Graphic above by Julianne Woodson
What are the best songs played on Top 40 radio during the 70s that were not released as singles by record companies?
Obviously, there are no definitive answers to my question. If I asked the above inquiry to 100 folks, I would surely receive one hundred different responses.
With this latest music blog message, I will be revealing my top selections based on these factors: Growing up in Roanoke, Virginia, listening to WROV 1240 AM and then being employed by the legendary top 40 station, starting in 1974.
My regular radio listening started in the spring of 1967 after my parents gave me a transistor radio. I quickly discovered WROV and was hooked on their Top 40 format.
Then in the summer of 1967, I commandeered a desk-top tube radio from our kitchen and permanently kept this device in my bedroom. On most nights that summer, I would tune in 50,000-watt, clear channel AM radio stations, such as WLS 890 Chicago and WABC 770 New York.
When I started listening to the radio 55 years ago, I quickly realized that Top 40 stations aired only songs that were released as 45-rpm singles by record companies. The biggest album from the 1967 “summer of love” was “Sgt. Pepper’s Lonely Hearts Club Band” by the Beatles. Since Capitol Records didn’t release any singles on the Fab Four album, there were no songs from the LP regularly played on Top 40 outlets.
It wasn’t until late 1968/early 1969, that I noticed Top 40 radio playing album tracks. The Beatles “White Album” came out during November 1968 but Capitol Records did not release any singles from the LP in America. However, many top 40 formatted stations played select cuts from the self-titled Beatles album.
On WROV Roanoke, they played three tracks from the Beatles “White Album.” First, the station aired “Back in the U.S.S.R” and then followed up with “Ob-La-Di, Ob-La-Da” and “Rocky Raccoon.”
Above is an audio clip when I was a guest DJ for a My Fab Four segment on SiriusXM’s the Beatles Channel. Featured on this audio clip: “While My Guitar Gently Weeps” & “Back in the USSR” from the “White Album.” Two of my four favorite Beatles songs of all-time.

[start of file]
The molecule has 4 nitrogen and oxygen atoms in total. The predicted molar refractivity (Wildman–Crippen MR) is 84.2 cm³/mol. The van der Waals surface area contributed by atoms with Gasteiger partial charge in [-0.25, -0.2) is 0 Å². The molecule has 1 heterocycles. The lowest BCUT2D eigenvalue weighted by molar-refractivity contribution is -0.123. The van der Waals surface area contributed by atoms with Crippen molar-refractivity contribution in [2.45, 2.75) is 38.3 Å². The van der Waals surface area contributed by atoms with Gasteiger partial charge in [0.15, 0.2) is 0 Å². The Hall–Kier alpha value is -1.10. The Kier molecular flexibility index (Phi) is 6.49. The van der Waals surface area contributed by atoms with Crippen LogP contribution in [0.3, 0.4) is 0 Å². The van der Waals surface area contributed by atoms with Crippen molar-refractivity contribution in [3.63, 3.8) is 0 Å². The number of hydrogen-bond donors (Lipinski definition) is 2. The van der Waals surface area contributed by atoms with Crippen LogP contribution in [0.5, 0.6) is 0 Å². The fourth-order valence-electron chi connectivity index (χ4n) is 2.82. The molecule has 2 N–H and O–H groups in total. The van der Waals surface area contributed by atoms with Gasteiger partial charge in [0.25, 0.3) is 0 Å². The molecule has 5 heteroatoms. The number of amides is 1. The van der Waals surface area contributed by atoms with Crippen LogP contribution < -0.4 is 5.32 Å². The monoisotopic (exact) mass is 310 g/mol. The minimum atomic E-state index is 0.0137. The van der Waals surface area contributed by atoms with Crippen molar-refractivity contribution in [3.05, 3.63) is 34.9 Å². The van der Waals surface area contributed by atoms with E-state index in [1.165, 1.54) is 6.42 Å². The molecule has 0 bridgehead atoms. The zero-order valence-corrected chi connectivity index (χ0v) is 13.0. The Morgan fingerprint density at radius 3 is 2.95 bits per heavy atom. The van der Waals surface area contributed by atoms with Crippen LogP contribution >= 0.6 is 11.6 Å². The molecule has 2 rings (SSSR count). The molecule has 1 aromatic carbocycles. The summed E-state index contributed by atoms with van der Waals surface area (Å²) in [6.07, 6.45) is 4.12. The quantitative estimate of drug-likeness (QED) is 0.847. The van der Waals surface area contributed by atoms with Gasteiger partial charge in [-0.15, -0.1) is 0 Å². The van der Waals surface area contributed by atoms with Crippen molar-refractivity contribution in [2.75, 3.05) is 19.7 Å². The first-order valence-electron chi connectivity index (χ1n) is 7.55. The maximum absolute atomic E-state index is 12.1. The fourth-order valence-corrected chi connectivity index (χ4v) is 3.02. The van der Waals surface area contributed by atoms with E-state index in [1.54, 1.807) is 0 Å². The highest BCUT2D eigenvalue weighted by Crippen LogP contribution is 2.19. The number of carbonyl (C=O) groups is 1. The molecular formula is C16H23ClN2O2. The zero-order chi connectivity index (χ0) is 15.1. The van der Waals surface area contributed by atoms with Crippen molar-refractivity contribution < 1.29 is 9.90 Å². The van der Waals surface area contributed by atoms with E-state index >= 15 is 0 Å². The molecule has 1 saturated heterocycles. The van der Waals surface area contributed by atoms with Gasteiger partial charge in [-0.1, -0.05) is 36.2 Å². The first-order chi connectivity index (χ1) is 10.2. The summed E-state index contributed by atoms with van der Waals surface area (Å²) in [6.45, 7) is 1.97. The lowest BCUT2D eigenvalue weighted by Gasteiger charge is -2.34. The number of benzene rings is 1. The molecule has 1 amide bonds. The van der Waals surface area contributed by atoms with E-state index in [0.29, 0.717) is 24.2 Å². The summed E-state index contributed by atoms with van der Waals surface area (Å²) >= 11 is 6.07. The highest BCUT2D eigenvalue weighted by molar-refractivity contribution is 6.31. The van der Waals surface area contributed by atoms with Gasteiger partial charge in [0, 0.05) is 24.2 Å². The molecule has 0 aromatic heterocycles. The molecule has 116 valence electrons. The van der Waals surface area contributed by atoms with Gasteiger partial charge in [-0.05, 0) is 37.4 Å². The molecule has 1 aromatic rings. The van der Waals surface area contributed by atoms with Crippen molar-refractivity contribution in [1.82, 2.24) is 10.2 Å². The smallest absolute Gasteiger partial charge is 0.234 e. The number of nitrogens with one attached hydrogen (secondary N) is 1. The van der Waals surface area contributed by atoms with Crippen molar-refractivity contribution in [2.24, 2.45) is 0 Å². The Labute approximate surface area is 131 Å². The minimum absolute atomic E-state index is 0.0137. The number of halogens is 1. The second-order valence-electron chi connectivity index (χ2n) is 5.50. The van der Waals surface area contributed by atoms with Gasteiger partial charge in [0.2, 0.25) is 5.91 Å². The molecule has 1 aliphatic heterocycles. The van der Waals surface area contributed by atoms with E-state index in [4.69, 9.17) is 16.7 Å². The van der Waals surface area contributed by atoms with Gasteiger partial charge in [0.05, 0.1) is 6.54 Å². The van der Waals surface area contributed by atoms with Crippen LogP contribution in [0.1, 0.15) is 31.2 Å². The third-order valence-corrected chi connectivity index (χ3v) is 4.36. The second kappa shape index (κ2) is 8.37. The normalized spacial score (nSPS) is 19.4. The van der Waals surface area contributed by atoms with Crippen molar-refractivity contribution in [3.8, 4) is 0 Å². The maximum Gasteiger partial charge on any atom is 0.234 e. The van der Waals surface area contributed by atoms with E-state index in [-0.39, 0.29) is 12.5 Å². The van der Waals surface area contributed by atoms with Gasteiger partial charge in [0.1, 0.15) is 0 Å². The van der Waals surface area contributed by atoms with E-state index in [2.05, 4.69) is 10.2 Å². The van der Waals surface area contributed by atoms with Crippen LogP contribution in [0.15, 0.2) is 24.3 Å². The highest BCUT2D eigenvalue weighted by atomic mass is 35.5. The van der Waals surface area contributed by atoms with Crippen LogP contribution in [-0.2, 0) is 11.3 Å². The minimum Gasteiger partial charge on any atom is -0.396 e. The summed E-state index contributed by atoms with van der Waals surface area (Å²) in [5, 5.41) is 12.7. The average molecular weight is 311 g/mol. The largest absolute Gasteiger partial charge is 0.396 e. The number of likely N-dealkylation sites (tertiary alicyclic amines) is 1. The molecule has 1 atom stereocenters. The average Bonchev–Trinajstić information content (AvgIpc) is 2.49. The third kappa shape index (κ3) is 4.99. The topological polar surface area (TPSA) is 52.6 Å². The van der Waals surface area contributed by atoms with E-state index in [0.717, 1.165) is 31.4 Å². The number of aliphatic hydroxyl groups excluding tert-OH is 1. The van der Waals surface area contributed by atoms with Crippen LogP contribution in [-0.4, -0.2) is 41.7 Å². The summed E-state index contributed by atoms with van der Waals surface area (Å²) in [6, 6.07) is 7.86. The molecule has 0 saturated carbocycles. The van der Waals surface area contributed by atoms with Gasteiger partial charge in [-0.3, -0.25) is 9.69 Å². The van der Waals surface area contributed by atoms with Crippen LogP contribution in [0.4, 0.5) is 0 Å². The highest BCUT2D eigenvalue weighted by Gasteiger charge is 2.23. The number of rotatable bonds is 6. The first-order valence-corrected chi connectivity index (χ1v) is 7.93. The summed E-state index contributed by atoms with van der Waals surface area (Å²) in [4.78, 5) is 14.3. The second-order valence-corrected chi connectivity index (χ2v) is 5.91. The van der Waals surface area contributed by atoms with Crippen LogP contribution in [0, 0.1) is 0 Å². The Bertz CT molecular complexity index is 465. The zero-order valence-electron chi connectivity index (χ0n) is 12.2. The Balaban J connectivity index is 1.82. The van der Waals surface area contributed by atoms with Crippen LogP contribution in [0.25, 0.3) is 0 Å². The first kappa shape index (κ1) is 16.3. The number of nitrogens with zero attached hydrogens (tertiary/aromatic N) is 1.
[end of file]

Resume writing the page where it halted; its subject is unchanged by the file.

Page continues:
Forward to the 70s. Most Top 40 stations were still on the AM band at the beginning of the decade. The emergence of FM radio in the late 60s and early 70s created challenges for existing AM radio stations.
Since music sounded 100% better on FM, ratings for AM Top 40 stations starting declining. To compensate for the competitive disadvantage AM Top 40 radio had against new FM signals, many long-standing AM outlets decided to tweak their traditional playlists.
Most Top 40 AM stations in the early 70s started playing the longer album version of songs rather than the shorter edited 45-rpm single record. Many of these AM outlets also embraced the playing of “non-single” album tracks on their hot rotation playlists.
Sometimes an AM Top 40 station playing an album track would result in a record company releasing a song as a 45-rpm single. This happened during my first job in radio at WROV in 1974.
During early September 1974, WROV music director Chuck Holloway started playing the song “Black Water”, which was a track from the Doobie Brothers “What Were Once Vices Are Now Habits” album. After just a few spins on Holloway’s nighttime DJ air-shift, “Black Water” became an immediate hit in Roanoke.
Soon after, Phil Beckman at WQRK Norfolk and Buzz Bennett with KDWB Minneapolis added “Black Water” to their playlists. Finally, Warner Bros Records released the song as a single and the Doobie Brothers achieved their first number 1 hit on the Billboard Hot 100 during March 1975. WROV received a gold record for being the first radio station to play and break “Black Water” as a hit song in America.
For the remainder of this message, I will be counting down what I consider to be the ten best classic Top 40 hits of the 70s. These were songs that received heavy airplay on WROV 1240 AM Roanoke, played as an album track and not released by a record company as a 45 RPM single.